Prostate cancer clinical trials yield promise
August 15, 2017
Hello, I’m Dr. Kim Nguyen Chi, medical oncologist at the BC Cancer Agency – Vancouver Centre where I’m also the Regional Medical Director.
My specialty area is prostate cancer for both my clinical work and research activities. My research is focused on clinical trials and development of biomarkers. Clinical trials are research involving people with cancer where we are trying to develop new treatments, or new ways of using old treatment, to help people with cancer do better. Biomarkers are needed in cancer to help us determine a person’s prognosis and/or response to therapy so we can better select treatment for them. Having good biomarkers is the corner stone of developing “personalized medicine”, or what we now refer to as “precision medicine”.
Since I last blogged two years ago we’ve had some very important findings come from our research. Firstly, a large trial that I was involved in over the last several years showed that when we gave the medication called abiraterone acetate as initial hormone therapy for advanced prostate cancer, we helped people live substantially longer. Patients on the combined therapy also had a much better quality of life as compared to standard treatment alone. Health Canada approval for this treatment combination is in process, and I hope to start delivering this treatment to my patients soon.
In another study, we were able to use liquid biopsies to analyze the prostate cancer genetic material from over 200 patients with advanced prostate cancer. We showed that with this approach we could characterize a patient’s cancer which then gave an indication on how well they would do with a particular treatment. In a trial I am leading that is taking place across Canada, we are now using these liquid biopsies to specifically select novel targeted therapies for a patient.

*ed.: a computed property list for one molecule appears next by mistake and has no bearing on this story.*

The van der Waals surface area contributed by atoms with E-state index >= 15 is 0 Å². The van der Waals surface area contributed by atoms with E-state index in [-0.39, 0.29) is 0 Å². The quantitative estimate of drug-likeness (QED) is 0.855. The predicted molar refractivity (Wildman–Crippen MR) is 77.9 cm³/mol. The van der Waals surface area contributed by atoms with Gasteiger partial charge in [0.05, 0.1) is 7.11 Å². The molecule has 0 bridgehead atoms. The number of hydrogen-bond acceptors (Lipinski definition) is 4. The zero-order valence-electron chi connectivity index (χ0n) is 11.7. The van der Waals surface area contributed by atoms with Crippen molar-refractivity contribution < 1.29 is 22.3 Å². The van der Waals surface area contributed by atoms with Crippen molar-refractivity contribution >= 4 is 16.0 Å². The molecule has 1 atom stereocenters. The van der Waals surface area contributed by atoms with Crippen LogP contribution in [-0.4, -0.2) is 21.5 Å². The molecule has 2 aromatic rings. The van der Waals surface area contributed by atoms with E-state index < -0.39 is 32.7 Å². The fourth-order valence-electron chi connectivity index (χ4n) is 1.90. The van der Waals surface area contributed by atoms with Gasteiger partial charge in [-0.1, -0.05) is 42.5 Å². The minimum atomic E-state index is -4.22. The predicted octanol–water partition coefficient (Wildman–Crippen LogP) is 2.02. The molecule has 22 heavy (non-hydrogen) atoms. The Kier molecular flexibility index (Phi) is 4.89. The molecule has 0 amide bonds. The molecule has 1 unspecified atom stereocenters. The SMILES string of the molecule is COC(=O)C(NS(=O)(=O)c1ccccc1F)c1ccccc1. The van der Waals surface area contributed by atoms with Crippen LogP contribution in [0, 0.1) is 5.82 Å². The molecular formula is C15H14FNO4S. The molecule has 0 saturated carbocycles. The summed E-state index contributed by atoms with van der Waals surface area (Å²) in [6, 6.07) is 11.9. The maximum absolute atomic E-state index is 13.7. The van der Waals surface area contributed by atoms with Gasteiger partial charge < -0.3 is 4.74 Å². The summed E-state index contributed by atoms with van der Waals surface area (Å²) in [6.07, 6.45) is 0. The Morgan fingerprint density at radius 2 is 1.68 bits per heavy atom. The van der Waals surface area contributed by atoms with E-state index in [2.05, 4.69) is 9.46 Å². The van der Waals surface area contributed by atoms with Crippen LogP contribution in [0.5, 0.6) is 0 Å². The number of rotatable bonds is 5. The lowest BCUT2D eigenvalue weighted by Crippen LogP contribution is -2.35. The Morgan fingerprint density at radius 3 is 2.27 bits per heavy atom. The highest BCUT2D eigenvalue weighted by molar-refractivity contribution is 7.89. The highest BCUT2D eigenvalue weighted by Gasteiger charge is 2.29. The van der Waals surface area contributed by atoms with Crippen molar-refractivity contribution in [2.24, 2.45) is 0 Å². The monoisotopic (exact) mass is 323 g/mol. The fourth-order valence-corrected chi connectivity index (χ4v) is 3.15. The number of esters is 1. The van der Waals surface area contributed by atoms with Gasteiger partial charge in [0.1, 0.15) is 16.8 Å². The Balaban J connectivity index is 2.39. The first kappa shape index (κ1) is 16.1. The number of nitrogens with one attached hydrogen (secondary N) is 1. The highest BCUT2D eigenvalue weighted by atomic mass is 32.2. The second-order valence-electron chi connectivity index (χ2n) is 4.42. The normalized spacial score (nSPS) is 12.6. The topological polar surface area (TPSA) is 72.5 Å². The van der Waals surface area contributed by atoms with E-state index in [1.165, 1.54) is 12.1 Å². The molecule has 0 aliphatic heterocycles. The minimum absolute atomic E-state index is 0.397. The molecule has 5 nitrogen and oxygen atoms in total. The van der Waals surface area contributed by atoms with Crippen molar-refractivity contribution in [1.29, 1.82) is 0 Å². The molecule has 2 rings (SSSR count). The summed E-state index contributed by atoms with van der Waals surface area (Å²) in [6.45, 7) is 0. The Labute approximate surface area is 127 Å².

This is the next step in trying to develop a precision medicine approach for prostate cancer. Another major finding coming from one of our collective research groups was that in advanced prostate cancer, up to 10 per cent of patients will have a hereditary cause of their cancer, meaning that they inherited a gene from their mother or father that predisposed them to developing prostate cancer.
We also found that these cancers tend to be more aggressive than the usual kind of prostate cancers, and that other treatments might be better options for patients with these hereditary prostate cancers.
These highlights show how we are making inroads to better understanding prostate cancer and how to treat it.
Thanks for reading,
Dr. Kim Chi